Softbait fishing and overhead reels

In the last year or so I have noticed quite a few keen soft bait anglers adopting high-quality overhead tackle to present soft baits to hungry snapper.

The reels of choice are either low-profile baitcasting models or else small conventional overhead reels, usually with level-wind mechanisms, such as the Swedish Abu 5600. These small reels balance the lightweight, high-modulus graphite rods so important to soft baiting success. With the outstanding fishing we enjoyed last summer, overhead rigs came into their own targeting schooling snapper in moderately deep water.

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An increasing number of anglers use overhead reels these days, even in relatively shallow waterOverheads offer a viable alternative to spinning reels, with some advantages when it comes to maintaining contact with the bait. Responding to a bite is only a thumb-press away and the angler can control the bait’s descent throughout the drop by feathering the reel’s spool with the thumb. Having said that, I’m a great fan of allowing the bait to fall through the water as unhindered as possible, which is not an overhead reel’s strongest suit, but there are times when it pays to ‘swim’ the bait down by slowing its descent. Anyway, the relatively slower drop speeds typical of overheads can be mitigated somewhat by using slightly more weight, as outlined below. It’s certainly easier to react to a bite with an overhead reel and hook-ups tend to be more positive.

The other advantages relate to the way the reels are made. The better ones like the new Abu Revo Inshore feature strong, forged metal bodies, machined aluminium spools and good-quality, well-shielded bearings. They’re an inherently stronger design than spinning reels where the spool is supported at one end only.
Overhead drag systems tend to be smooth and powerful. In fact, even moderately priced overhead reels usually possess drag systems sufficiently robust to handle superbraid lines, at least in the short term, provided the rest of the reel’s construction is up to the task. 
Uneven or sloppy tolerances between the reel spool and cage, cheap plastic spools and die-cast alloy gears are recipes for overhead disaster when you’re hooking powerful fish in deep water on superbraid line. Spend the money on good quality engineering for fishing satisfaction.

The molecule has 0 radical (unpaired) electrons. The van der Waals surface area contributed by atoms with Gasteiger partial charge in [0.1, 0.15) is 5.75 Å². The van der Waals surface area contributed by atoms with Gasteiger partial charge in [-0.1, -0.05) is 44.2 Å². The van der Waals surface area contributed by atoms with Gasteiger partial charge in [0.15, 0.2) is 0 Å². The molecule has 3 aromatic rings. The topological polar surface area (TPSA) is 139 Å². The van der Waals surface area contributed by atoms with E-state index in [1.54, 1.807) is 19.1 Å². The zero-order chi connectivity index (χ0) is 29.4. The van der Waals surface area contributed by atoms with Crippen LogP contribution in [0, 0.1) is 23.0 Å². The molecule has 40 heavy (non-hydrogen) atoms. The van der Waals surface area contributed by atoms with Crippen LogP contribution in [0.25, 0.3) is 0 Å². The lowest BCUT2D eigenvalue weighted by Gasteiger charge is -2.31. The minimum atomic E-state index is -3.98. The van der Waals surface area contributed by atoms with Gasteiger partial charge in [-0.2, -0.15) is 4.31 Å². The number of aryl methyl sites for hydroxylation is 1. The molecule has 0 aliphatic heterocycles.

Gel-spun polyethylene fused ‘superlines’ such as Berkley’s Fireline are the line of choice when using spinning reels. Fireline works just fine on an overhead reel, but you will get even better casting performance and handling from a limp woven line like Stren superbraid. The sink rate maybe a little slower, but the castability is second to none.
In the past, I’ve tended to relegate my overhead soft bait rigs to fishing in deep water, or for species other than snapper. They work well with alternative rigs such as Captain’s Elevator rig, championed by Pure Fishing and the Berkley team, freshwater-style dropshot rigs with the hook tied close the main line above a sinker and various rigs featuring fixed or sliding sinkers and suitable hooks. Berkley’s range of extra-strong hooks with integrated weights/gripping collars is brilliant fished on an Elevator rig.
Snapper and john dory taken in less than 10m of water using overhead tackle.Lately I’ve been using overheads rigged with conventional jig heads and enjoying good success. Most of this fishing has been in deeper water, where it’s necessary to employ heavier jig heads to reach the strike zone, regardless of the tackle you’re using, but it’s worked OK on occasions in the channels and shallower areas as well.
To fish soft baits from an overhead reel, it’s mandatory to fish slightly heavier heads, because no matter how smooth the reel might be, it still relies on the weight of the jig/bait to pull line off the spool. No ‘free-spool’ is truly ‘free’. 
Compared to a spinning reel, there’s considerably more rolling resistance, and this affects the speed of the drop and the lure’s action as it descends. There’s much less ‘flutter’ or ‘shimmy’ when you’re using an overhead, since the nose of the jig head is always connected to a taught line. If the jig head is too light, the lure sinks too slowly with almost no action.